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How a simple text message can help manage malaria

It is often thought that in countries where malaria is prevalent, just ensuring there are plenty of anti-malarial drugs to treat patients will be enoug...

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|Mar 14|magazine9 min read

It is often thought that in countries where malaria is prevalent, just ensuring there are plenty of anti-malarial drugs to treat patients will be enough to reduce malaria-related deaths. However, this is often not the case. In many African countries where malaria is widespread, a lack of infrastructure and computer technology means managing the distribution of anti-malarial medication is incredibly difficult, so although ACT drugs are available, a poorly managed supply chain means mortality rates are still high.

Three years ago a new project – SMS for Life – was launched to try and eradicate these issues and reduce the number of malaria deaths in Tanzania. The project was initiated by global pharma-co Novartis, in conjunction with Roll Back Malaria. Novartis approached Vodafone, who turned to their partner, UK-based software company MatsSoft, to supply the technology for the SMS for Life project.

“In Tanzania there was no shortage of anti-malarial drugs but once they were getting into the country, because there was minimal countrywide IT infrastructure, visibility of the location of stock was getting lost,” explains Martin Scovell, the CEO of MatsSoft. “Health facilities would regularly find that they were out of one or more of the five ACT types, so when someone arrived at a health facility with malaria and they were out of stock of the relevant ACT, their prognosis was poor and mortality rates remained stubbornly high. This was an issue because they couldn’t balance the stock levels to make sure there was a supply of each class of ACT in every health facility.”

To combat this, those involved in the SMS for Life project implemented a stock management solution using mobile phones. It has been setup to work with the most basic of handsets. Every Thursday a simple text message is sent out to the 5,000 health facilities in Tanzania, prompting them to send back a stock number against the five different ACT variants and injectable quinine. “We get immediate visibility of what the stock levels are in each health facility,” notes Scovell. “During the pilot we reduced stock-outs from around 70 percent of health facilities to virtually zero, so the positive impact on mortality rates and health outcomes has been significant.”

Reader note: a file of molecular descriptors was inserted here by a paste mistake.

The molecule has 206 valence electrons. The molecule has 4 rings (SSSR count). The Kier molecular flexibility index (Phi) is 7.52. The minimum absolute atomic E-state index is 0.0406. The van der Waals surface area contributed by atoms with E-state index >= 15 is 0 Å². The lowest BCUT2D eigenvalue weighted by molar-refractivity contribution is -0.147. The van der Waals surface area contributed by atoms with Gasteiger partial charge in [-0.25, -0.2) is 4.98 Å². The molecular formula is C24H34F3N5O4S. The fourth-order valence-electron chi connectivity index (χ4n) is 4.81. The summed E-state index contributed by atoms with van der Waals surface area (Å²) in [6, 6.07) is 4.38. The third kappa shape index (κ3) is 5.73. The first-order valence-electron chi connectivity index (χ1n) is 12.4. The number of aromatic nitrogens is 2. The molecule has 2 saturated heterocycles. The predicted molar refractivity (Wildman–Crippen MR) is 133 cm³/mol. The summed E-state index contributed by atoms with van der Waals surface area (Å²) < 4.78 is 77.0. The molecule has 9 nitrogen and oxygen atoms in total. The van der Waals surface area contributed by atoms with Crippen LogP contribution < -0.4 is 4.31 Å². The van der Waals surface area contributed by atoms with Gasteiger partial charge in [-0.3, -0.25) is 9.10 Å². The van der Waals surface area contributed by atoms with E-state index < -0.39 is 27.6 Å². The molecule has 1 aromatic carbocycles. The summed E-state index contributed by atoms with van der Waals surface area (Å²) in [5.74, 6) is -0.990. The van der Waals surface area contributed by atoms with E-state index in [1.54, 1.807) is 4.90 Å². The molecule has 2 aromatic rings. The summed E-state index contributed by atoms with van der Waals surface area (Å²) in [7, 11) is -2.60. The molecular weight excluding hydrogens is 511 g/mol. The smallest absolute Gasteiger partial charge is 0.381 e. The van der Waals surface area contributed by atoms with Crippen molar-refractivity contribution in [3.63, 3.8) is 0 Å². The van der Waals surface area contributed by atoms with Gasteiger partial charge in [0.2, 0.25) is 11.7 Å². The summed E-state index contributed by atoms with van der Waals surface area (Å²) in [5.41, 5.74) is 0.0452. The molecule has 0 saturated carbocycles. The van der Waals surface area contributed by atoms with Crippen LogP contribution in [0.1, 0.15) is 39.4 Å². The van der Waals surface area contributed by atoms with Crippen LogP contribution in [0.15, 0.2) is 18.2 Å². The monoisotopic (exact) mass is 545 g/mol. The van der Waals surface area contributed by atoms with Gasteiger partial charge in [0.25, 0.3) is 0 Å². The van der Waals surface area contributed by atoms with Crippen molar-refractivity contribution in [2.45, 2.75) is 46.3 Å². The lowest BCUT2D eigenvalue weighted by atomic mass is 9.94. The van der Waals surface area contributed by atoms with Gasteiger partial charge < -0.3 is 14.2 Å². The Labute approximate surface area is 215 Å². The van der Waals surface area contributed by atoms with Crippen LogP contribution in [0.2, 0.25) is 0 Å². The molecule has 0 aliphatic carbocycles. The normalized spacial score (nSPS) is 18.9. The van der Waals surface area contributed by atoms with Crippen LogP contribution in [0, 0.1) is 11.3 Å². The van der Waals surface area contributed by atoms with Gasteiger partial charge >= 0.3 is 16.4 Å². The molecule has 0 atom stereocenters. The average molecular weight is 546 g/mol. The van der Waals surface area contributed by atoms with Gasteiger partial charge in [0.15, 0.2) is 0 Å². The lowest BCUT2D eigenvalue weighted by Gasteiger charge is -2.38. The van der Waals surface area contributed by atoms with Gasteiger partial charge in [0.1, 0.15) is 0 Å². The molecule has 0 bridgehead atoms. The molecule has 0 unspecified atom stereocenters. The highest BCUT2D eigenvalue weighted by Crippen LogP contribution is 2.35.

Roll Back Malaria recommended that SMS for Life should be rolled out in other malaria affected countries. The project was also a hit with Tanzania’s Minister of Health and Social Care, David Mwakyusa. “I am encouraged and excited by this type of public-private initiative which combines innovative thinking with low-cost technology.  It is a winning combination and a model I would like to see replicated to the benefit of all populations everywhere at risk of malaria,” he said.

Following the SMS for Life project, Vodafone and MatsSoft launched the SMS for Health project, this time working with Pfizer as the main pharma-co sponsor. SMS for Health is focused on The Gambia and measures the stock levels of a range of key drugs, along with their use-by dates, to help manage stock rotation. “We also collect information about the sort of conditions that people are presenting with when they arrive at health facilities, which is very useful in exposing data to plan ahead for the spread of different illnesses,” Scovell adds.

Within the past few months MatsSoft and Vodafone have added stock control software for leprosy and TB drugs to their innovative solution and they are now planning to take the projects into other countries.  “We are particularly talking to sub-Saharan African countries where there is a clear issue particularly with Malaria, but also with Asian countries for a whole range of different projects that can benefit from our proven technology.”

An insight into the SMS for Life project:

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